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Dongame: Japan's Submarine History and Challenges

By Vice Admiral Kazuki Yano, JMSDF
Commander, Fleet Submarine Force

The Japanese Maritime Self Defense Force (JMSDF) and its predecessor, the Imperial Japanese Navy (IJN), have long used the term dongame (“languid turtle”) to encapsulate the unique nature of conventional submarines. They possess the contrasting characteristics of offensive strength combined with poor underwater maneuverability. Japanese Submariners have continued to use the term with great pride and lighthearted self-deprecation. Of course, conventional submarines and antisubmarine platforms have continued to evolve; notably, there are significant gaps in undersea maneuverability and detection capability between conventional and nuclear powered submarines. In this article, I would like to briefly explain dongame, the evolution of the Japanese submarine force, and our future challenges.

The History of Dongame
The IJN Submarine Force took its first step in 1905, four years after the birth of the U.S. Submarine Force. The Japanese Navy purchased materials for five Holland-class submarines from a U.S. company, Electric Boat, for service in the Russo-Japanese War, which had broken out the previous year. The submarines were quickly assembled at the Yokosuka shipyard and all were commissioned in October 1905. However, the war ended before they could take part in any action. The first U.S. submarines were also of the Holland class; the U.S. and Japanese Submarine Forces evolved from the same point of origin. Subsequently, the IJN made progress by absorbing technologies from England, France, and Germany.

During the Pacific War, submarine warfare was waged relentlessly and IJN operational submarine doctrine contributed by attriting the adversary’s principal combat power. However, operational errors were committed which led to the loss of lives and no consideration was given to technological reforms or submarine production. The tactics, technology, and production capacity of the Allies’ antisubmarine platforms decisively overwhelmed Japan. Despite these aggressive Allied antisubmarine warfare (ASW) efforts and chronic equipment shortages in the IJN Submarine Force, Japanese Submariners fought well by leveraging the unique characteristics of the submarine.

Established seven years after the end of the war, in 1952, the JMSDF was tasked initially with an ASW mission. In January 1955, Japan acquired one submarine from the United States for service as a target ship. A crew composed primarily of former IJN submariners was sent to New London, Connecticut for training. Having been trained, the crew transferred to the Gato-class submarine ex-USS Mingo (SS 261), which was re-christened JDS Kuroshiro (SS 501). With the safe arrival of the crew and the submarine in Japan, the history of the Japanese Submarine Force resumed after the 10-year gap following World War II.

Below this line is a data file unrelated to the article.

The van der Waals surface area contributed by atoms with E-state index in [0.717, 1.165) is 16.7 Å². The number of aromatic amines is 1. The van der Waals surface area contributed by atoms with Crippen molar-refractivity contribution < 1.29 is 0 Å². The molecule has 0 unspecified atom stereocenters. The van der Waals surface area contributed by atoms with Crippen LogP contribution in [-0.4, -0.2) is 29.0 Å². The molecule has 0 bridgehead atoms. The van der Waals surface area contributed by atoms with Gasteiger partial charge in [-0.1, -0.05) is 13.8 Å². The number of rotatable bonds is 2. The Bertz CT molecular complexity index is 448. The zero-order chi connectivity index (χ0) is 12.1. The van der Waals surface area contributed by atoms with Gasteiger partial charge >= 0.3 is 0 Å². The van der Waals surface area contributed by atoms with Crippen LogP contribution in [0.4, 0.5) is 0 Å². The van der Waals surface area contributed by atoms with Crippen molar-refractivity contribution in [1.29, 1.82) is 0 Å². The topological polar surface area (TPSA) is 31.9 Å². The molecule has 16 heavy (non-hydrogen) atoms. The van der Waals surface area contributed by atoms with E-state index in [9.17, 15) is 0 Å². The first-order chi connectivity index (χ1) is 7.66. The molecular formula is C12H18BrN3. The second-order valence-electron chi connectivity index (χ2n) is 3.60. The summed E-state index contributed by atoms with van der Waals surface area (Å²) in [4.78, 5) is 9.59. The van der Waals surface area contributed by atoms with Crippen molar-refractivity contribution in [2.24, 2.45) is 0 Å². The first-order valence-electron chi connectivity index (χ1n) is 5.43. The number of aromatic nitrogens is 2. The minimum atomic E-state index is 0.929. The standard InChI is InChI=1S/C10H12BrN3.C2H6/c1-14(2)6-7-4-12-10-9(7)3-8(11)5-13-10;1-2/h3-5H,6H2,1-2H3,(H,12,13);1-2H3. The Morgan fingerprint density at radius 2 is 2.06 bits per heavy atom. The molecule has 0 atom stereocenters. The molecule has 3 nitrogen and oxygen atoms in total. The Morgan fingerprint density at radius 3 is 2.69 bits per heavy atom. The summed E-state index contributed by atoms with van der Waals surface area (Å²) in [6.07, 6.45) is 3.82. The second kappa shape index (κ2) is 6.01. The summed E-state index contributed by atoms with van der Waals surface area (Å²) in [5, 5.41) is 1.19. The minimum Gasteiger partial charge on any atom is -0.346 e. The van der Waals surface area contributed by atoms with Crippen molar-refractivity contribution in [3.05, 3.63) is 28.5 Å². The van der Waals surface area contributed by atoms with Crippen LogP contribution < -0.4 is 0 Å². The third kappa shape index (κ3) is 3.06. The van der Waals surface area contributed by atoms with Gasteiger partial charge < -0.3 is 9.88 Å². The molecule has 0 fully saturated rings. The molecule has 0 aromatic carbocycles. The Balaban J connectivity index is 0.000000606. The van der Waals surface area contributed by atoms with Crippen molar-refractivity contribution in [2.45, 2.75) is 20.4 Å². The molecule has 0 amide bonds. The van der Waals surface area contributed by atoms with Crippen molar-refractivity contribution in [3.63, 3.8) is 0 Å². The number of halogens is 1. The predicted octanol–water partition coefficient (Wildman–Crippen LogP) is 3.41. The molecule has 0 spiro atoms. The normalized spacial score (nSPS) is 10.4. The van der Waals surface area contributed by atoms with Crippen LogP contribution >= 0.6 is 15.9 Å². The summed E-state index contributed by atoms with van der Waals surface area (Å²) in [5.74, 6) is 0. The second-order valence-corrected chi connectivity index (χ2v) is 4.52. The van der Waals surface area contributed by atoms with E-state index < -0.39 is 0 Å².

JDS Harushio (SS 583) Photo by JMSDF

Soon after, Japan started to domestically produce submarines. In 1960, Kawasaki Heavy Industries (Kobe), a pre-war submarine manufacturing company, built JDS Ōshio (SS 561), the first domestically produced submarine since the end of the war. Mitsubishi Heavy Industries (Kobe) also produced submarines. Together the two companies strengthened and maintained Japan’s domestic submarine production capability, building approximately 50 submarines up to the present day. The 1977 Defense Guideline called for 16 submarines for the defense of critical straits. To meet this requirement in 1971, with remarkable advances made in underwater detection and maneuverability, the JMSDF commissioned its first teardrop-shaped submarine, JDS Uzushio (SS 566), modeled after the U.S. Navy’s Barbel class. Successively, the JMSDF continued to make advances one step at a time, including improved quieting on the Harushio class, side arrays for improved detection on the Oyashio class, and Stirling AIP propulsion for improved maneuverability on the Soryu class.

In 1981, the Submarine Force was formed with two submarine groups and a Submarine Training Center (STC); it was the only Force in the JMSDF to have a fleet school. STC was charged with training and tactical development along with submarine training support and combat systems integration. In this way, the STC sustains the foundation of the Submarine Force. Operationally, we have maintained a strong partnership with the U.S. Navy since 1963, dispatching a submarine each year to Hawaii to receive training and mentorship. Since 1986, Japanese submarines have participated in RIMPAC. Furthermore, we conduct passing exercises (PASSEX) in the waters surrounding Japan, as well as various other training exercises that enhance our great partnership.